Powers of Attorney are governed by the law of agency, a branch of common law concerned with the delegation of power from one person (the principal) to another (attorney-in-fact or agent). When a person becomes incapacitated, the government or the court often steps in and appoints someone to represent and make legal decisions for the incapacitated person. One of the ways to avoid government or court intervention and the appointment of a stranger to act as your guardian, is to use a Power of Attorney. A Power of Attorney is a written document that can be limited in scope, or it can allow one person to give another the full power and authority to represent him or her. There are two types of Power of Attorneys; one covering assets and one covering health care decisions.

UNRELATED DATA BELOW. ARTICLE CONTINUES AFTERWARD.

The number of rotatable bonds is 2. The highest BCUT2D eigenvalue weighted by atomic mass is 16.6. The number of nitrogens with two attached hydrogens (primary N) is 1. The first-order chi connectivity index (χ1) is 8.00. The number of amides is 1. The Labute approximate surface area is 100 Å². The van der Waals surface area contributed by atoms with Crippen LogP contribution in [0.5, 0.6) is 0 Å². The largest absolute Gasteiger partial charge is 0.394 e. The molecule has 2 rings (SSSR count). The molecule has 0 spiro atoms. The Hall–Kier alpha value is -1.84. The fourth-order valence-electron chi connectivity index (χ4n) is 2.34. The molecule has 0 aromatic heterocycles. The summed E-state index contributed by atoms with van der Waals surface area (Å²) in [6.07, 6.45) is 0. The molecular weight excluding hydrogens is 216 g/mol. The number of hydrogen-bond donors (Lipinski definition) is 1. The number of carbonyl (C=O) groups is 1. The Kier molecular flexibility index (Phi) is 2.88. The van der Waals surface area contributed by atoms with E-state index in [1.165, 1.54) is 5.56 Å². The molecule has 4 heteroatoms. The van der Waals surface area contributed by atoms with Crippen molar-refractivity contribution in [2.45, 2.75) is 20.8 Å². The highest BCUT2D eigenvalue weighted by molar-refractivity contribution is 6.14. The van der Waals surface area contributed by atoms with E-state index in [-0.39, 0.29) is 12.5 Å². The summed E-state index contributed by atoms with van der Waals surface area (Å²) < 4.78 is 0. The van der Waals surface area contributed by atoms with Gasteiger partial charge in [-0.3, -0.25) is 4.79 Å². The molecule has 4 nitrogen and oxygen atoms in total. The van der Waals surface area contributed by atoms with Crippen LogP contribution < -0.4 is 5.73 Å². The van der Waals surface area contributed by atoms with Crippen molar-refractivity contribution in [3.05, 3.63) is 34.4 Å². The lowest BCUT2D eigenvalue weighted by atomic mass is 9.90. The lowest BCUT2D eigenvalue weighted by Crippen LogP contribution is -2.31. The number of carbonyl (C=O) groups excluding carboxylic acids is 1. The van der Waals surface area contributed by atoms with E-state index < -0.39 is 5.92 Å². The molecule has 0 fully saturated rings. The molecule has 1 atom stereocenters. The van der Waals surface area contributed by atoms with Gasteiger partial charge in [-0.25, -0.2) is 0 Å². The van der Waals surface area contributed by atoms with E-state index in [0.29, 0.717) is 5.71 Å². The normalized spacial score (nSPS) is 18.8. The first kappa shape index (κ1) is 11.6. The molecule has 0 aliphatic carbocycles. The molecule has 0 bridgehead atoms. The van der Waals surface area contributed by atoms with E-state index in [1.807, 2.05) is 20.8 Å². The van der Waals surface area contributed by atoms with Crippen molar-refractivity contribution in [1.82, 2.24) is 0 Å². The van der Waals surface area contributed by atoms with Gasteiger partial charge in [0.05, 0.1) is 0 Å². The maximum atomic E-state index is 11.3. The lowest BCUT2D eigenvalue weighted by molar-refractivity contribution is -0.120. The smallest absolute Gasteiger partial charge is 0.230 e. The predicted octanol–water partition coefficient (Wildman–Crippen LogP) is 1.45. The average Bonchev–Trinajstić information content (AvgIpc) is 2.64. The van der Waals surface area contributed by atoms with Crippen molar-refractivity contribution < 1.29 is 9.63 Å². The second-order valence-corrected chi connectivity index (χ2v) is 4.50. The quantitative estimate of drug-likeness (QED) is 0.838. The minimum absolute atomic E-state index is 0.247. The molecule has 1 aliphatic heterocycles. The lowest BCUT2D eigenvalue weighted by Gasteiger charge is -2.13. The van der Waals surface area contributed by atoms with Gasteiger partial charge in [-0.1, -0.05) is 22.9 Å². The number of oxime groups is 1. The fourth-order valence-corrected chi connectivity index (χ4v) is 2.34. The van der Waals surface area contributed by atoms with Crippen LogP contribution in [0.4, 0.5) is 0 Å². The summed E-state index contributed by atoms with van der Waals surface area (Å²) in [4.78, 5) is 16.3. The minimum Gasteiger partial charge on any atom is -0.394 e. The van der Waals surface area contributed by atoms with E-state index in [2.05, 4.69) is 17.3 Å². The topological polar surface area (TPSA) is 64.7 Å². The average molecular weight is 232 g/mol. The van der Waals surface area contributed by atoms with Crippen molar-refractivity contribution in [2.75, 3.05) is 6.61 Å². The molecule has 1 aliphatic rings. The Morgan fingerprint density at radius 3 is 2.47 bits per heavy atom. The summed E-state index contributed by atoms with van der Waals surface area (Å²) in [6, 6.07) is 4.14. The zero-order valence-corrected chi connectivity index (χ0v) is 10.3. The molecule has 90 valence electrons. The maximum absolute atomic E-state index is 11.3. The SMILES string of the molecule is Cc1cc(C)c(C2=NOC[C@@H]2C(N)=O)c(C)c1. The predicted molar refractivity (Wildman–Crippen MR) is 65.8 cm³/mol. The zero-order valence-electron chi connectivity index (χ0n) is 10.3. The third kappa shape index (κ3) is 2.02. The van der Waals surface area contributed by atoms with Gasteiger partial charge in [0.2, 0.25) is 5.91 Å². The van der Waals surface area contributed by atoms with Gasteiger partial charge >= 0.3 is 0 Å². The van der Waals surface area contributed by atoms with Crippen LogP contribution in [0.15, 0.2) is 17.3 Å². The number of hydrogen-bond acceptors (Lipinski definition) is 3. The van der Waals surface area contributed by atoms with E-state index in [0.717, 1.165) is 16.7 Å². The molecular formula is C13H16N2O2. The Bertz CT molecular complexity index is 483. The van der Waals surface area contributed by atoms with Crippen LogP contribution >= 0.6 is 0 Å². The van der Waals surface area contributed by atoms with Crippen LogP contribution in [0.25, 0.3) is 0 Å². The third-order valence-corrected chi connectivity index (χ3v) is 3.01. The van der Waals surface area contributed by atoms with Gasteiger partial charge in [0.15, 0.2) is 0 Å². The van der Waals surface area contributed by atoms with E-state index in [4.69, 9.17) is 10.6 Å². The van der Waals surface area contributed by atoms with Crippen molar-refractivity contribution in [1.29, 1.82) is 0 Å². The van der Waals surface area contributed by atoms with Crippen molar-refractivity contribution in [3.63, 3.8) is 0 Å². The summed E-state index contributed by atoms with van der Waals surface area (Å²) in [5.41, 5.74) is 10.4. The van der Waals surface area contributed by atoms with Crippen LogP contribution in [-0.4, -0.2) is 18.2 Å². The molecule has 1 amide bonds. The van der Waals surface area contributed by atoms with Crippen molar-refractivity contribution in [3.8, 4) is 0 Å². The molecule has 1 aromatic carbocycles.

NOTICE: The hiring of a lawyer is an important decision that should not be based solely on advertisements. Before you decide, ask the attorney to send you free written information about qualifications & experience.